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dwells in our hearts : and it teaches us where to watch against the approaches of the tempter.

Let us pray, then, that our eyes, ears, and all senses be mortified; that the cross be upon them all; that no images of pomp, vanity, or lust may pass through them into the affections of our hearts; that no visions of sins past, nor remembrance of any thing that can kindle pride, anger, resentment, or any unholy passion, may

passion, may haunt us; that our will may be dwelt in by the will of our sinless Lord, who for us overcame in the wilderness, and, if we be pure and true, will “ bruise Satan under our feet shortly."

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When the tempter came to Him, he said, If Thou be the Son

of God, command that these stones be made bread.”

W

HEN our Lord had fulfilled the forty days

of His miraculous fast, “He was afterward an hungered.” He felt at that moment, more than all the sensations of languor and exhaustion to which long abstinence from food commonly brings our nature. It was a time of peculiar weakness, when, if ever, the tempter might hope to have advantage of this mysterious Person. When he came to Him, therefore, he took up the words which fell from heaven at His baptism. He said, “If Thou be the Son of God, command that these stones be made bread.” It seems to have been partly for the sake of finding out what He truly was, and partly to prepare the way for other and worse suggestions. We

cannot say how far Satan knew with whom he had to do. Probably he could only gather His real nature by the manifestations which were revealed in this world. The tempter had, we may believe, no knowledge derived from his own intelligence who this mysterious servant of God might be. He was no longer privy to the secrets of Heaven; and no revelations in the unseen world had made him a partaker in those “ things which the angels desire to look into.” His knowledge, it seems, was to be gathered from tokens and intimations given to mankind ; as, the vision and song of the heavenly host at His birth, and the descent of the Holy Ghost, with the Father's voice at Jordan. And here he came to put all this to the test, and to elicit something more. He came seeking sign; and that sign, first of all, was a miracle, to be wrought by Christ upon the stones of the wilderness, to stay His hunger. But He who had compassion on the faintness of the multitude would not regard Himself. They had been with Him only three days, and He had fasted forty ; but He would not outrun His Father's time, or change His Father's way. He knew, it would seem, that in the end of His temptation, when He had borne it all, and accomplished the mysterious conflict, there should come ministering angels to His succour.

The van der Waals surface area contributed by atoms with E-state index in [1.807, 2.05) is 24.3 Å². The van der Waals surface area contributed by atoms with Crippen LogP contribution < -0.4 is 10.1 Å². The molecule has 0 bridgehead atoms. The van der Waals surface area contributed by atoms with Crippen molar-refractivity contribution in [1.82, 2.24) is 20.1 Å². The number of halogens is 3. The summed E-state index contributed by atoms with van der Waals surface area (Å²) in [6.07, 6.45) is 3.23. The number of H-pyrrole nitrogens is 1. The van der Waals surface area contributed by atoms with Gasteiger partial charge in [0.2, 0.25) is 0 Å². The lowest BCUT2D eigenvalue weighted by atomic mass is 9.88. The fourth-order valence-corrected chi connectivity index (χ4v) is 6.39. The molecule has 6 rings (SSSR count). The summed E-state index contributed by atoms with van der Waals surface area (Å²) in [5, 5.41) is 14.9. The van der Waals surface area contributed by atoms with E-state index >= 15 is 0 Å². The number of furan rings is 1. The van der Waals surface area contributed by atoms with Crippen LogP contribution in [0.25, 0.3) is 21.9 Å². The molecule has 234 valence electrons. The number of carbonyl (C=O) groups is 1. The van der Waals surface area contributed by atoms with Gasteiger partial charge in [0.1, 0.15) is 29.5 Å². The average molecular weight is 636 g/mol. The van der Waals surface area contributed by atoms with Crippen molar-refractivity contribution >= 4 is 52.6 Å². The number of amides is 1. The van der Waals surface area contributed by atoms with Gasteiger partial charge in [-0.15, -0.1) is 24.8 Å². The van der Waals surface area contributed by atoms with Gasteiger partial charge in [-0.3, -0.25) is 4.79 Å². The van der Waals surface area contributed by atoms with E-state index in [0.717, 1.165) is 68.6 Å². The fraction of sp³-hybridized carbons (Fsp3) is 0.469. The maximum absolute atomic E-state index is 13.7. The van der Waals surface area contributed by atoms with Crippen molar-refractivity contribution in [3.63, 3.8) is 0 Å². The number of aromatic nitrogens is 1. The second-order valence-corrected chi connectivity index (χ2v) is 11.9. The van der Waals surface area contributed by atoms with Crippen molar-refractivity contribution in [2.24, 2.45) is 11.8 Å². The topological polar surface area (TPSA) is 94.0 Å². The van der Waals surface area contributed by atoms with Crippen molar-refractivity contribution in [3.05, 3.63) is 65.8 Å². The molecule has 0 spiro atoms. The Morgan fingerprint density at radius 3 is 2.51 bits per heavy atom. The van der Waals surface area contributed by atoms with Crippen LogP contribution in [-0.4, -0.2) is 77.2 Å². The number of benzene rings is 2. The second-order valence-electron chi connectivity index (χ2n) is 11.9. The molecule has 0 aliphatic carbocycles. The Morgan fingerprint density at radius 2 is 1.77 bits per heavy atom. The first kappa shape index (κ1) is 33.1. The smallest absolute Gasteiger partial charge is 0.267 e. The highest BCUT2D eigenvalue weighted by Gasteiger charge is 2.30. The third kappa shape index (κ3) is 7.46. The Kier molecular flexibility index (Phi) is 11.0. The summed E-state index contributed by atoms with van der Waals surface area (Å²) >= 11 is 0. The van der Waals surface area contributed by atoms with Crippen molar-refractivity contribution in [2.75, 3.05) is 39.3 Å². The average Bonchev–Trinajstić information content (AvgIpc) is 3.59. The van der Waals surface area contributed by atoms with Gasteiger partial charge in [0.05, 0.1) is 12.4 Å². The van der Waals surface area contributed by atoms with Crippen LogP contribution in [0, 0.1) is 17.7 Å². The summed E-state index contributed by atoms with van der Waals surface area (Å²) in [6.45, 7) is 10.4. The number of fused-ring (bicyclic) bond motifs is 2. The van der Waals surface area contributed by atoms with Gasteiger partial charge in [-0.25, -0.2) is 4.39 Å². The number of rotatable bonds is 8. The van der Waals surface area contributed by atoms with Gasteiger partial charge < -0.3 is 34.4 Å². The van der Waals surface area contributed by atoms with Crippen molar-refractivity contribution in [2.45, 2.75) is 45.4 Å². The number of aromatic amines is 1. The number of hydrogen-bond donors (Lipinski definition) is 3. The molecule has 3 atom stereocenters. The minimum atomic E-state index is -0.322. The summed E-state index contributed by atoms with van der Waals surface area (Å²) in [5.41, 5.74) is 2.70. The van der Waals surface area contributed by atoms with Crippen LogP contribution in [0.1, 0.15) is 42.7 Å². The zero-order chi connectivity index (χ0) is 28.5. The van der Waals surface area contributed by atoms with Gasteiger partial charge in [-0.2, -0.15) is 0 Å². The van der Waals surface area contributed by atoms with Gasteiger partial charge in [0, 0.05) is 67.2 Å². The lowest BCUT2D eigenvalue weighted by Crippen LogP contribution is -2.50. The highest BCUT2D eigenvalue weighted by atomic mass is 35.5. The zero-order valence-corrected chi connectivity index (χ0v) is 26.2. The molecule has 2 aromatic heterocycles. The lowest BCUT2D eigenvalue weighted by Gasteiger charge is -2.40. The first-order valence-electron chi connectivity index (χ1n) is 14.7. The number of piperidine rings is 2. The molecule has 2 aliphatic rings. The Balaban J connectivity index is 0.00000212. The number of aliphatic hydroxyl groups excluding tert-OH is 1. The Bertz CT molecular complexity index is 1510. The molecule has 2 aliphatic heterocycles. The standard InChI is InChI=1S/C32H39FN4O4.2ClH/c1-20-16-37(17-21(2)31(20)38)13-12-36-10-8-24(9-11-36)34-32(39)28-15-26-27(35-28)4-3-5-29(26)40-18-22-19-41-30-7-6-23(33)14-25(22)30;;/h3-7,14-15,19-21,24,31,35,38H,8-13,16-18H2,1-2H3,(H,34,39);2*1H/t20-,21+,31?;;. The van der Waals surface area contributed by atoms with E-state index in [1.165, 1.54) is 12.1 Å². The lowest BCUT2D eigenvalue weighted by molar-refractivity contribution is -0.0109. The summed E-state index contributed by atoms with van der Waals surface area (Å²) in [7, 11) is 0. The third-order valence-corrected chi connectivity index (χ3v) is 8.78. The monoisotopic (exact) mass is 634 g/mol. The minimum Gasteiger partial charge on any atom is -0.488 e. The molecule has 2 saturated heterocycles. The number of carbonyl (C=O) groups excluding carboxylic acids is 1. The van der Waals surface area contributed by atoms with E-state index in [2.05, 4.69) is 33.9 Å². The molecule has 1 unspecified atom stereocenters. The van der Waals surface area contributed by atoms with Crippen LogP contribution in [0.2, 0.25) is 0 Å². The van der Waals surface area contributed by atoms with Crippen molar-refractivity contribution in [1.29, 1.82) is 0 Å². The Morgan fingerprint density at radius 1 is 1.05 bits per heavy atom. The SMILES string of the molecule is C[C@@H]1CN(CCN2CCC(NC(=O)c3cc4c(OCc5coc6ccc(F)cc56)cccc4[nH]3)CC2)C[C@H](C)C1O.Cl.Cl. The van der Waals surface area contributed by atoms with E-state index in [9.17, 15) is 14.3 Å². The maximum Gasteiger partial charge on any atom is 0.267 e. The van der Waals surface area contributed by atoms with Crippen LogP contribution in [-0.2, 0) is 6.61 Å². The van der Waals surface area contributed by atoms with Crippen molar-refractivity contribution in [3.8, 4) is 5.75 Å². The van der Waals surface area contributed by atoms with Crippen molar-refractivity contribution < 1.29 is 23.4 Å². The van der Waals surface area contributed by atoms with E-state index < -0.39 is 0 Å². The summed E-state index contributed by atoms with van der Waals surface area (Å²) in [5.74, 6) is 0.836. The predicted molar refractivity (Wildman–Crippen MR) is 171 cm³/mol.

But my object is not so much to enter upon the

a

detail of this temptation, and to explain its circumstances, as to use it for our own instruction. It

may be taken as a sample of a class of temptations to which some of us are especially liable. In our Lord's hunger we may see a type of the straits and necessities into which we sometimes fall in our worldly condition ; and in the temptation of Satan an example of the unlawful and indirect ways in which men are tempted to escape from them. In one word, it may be taken as a sample of the temptations which beset those who have the part of Martha, who live in the world, charged with its temporal duties and cares, who have to provide for their own living, and for the support of others who belong to them. Our Lord's conduct is an example of trust in the providential care of God, and of the duty of abstaining from all unsanctioned ways of providing for ourselves. We will go on to consider this subject somewhat more fully.

1. And first of all, this shews us the sin of seeking our livelihood in any unlawful ways. .

This is a subject on which the consciences of men are sometimes strangely blind. The pressure of want, the encumbrances and difficulties of an embarrassed fortune, the needs of others that depend on them, are very strong and urgent reasons for great and laborious efforts to obtain a maintenance in the world. And these are often much increased in

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tells us,

the case of those who are, or have been, richer, whose birth lifts them above the lower kinds of employment and of temptation, and over whom the habits and expectations of society cast a powerful influence. What is more strongly felt and declared than that, “A man must live; I cannot afford to throw away any means of subsistence, or any office of emolument. If I could do so in my own person, I cannot for the sake of others. If I had nobody to think of but myself, I might withdraw from this, or abandon that, employment. Besides, the Bible

If any provide not for his own, and specially for those of his own house, he hath denied the faith, and is worse than an infidel." It is not more a duty of reason than of religion.”

Let it be observed, I am not speaking of acts of direct robbery, - stealing, fraud, peculation, nor of the ruder or more naked forms of dishonesty by which needy men are often tempted to seek their living in unlawful ways; nor of gambling and living by chance, and the like: all these are selfevidently wicked: but of a finer class of temptations. Sometimes men of a high-toned profession in life allow themselves to participate in trades, speculations, undertakings, which are perhaps connived at by those who execute the laws of the land, though they are forbidden by the laws themselves;

11 Tim. v. 8.

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